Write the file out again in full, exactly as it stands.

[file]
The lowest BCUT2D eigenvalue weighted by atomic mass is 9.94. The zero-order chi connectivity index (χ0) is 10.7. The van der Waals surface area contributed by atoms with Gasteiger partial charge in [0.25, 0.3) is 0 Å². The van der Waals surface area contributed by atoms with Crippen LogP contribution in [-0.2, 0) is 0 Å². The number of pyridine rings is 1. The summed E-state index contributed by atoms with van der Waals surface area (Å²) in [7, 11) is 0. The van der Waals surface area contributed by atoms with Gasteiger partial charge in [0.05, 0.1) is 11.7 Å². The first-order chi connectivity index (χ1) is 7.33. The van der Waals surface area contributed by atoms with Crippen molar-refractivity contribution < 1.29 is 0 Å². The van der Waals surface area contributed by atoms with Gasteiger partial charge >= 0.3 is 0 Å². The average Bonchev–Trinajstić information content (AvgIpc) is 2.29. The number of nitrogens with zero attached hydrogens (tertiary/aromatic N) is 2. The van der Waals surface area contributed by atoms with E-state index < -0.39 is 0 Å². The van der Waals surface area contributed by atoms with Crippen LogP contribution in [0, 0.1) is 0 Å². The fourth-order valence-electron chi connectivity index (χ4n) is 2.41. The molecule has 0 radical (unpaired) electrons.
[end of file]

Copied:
The lowest BCUT2D eigenvalue weighted by atomic mass is 9.94. The zero-order chi connectivity index (χ0) is 10.7. The van der Waals surface area contributed by atoms with Gasteiger partial charge in [0.25, 0.3) is 0 Å². The van der Waals surface area contributed by atoms with Crippen LogP contribution in [-0.2, 0) is 0 Å². The number of pyridine rings is 1. The summed E-state index contributed by atoms with van der Waals surface area (Å²) in [7, 11) is 0. The van der Waals surface area contributed by atoms with Gasteiger partial charge in [0.05, 0.1) is 11.7 Å². The first-order chi connectivity index (χ1) is 7.33. The van der Waals surface area contributed by atoms with Crippen molar-refractivity contribution < 1.29 is 0 Å². The van der Waals surface area contributed by atoms with Gasteiger partial charge >= 0.3 is 0 Å². The average Bonchev–Trinajstić information content (AvgIpc) is 2.29. The number of nitrogens with zero attached hydrogens (tertiary/aromatic N) is 2. The van der Waals surface area contributed by atoms with E-state index < -0.39 is 0 Å². The van der Waals surface area contributed by atoms with Crippen LogP contribution in [0, 0.1) is 0 Å². The fourth-order valence-electron chi connectivity index (χ4n) is 2.41. The molecule has 0 radical (unpaired) electrons.